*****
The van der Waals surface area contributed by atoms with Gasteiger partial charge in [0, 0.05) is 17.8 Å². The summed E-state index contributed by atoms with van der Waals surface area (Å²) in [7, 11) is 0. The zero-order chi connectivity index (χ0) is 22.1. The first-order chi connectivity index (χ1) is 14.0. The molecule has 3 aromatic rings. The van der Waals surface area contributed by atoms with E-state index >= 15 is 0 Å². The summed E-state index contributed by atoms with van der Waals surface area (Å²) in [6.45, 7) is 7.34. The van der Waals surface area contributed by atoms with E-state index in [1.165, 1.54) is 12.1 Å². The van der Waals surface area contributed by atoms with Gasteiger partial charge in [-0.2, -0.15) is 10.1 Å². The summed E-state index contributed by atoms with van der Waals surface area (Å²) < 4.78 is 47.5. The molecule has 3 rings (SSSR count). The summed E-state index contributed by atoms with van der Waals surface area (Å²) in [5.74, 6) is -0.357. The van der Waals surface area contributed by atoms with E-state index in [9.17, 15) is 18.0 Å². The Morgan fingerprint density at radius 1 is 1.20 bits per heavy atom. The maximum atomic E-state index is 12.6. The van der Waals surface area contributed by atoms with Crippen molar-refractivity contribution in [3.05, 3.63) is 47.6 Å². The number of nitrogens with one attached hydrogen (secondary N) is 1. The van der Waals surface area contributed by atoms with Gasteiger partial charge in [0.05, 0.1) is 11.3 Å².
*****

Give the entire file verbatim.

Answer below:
The van der Waals surface area contributed by atoms with Gasteiger partial charge in [0, 0.05) is 17.8 Å². The summed E-state index contributed by atoms with van der Waals surface area (Å²) in [7, 11) is 0. The zero-order chi connectivity index (χ0) is 22.1. The first-order chi connectivity index (χ1) is 14.0. The molecule has 3 aromatic rings. The van der Waals surface area contributed by atoms with E-state index >= 15 is 0 Å². The summed E-state index contributed by atoms with van der Waals surface area (Å²) in [6.45, 7) is 7.34. The van der Waals surface area contributed by atoms with E-state index in [1.165, 1.54) is 12.1 Å². The van der Waals surface area contributed by atoms with Gasteiger partial charge in [-0.2, -0.15) is 10.1 Å². The summed E-state index contributed by atoms with van der Waals surface area (Å²) < 4.78 is 47.5. The molecule has 3 rings (SSSR count). The summed E-state index contributed by atoms with van der Waals surface area (Å²) in [5.74, 6) is -0.357. The van der Waals surface area contributed by atoms with E-state index in [9.17, 15) is 18.0 Å². The Morgan fingerprint density at radius 1 is 1.20 bits per heavy atom. The maximum atomic E-state index is 12.6. The van der Waals surface area contributed by atoms with Crippen molar-refractivity contribution in [3.05, 3.63) is 47.6 Å². The number of nitrogens with one attached hydrogen (secondary N) is 1. The van der Waals surface area contributed by atoms with Gasteiger partial charge in [0.05, 0.1) is 11.3 Å².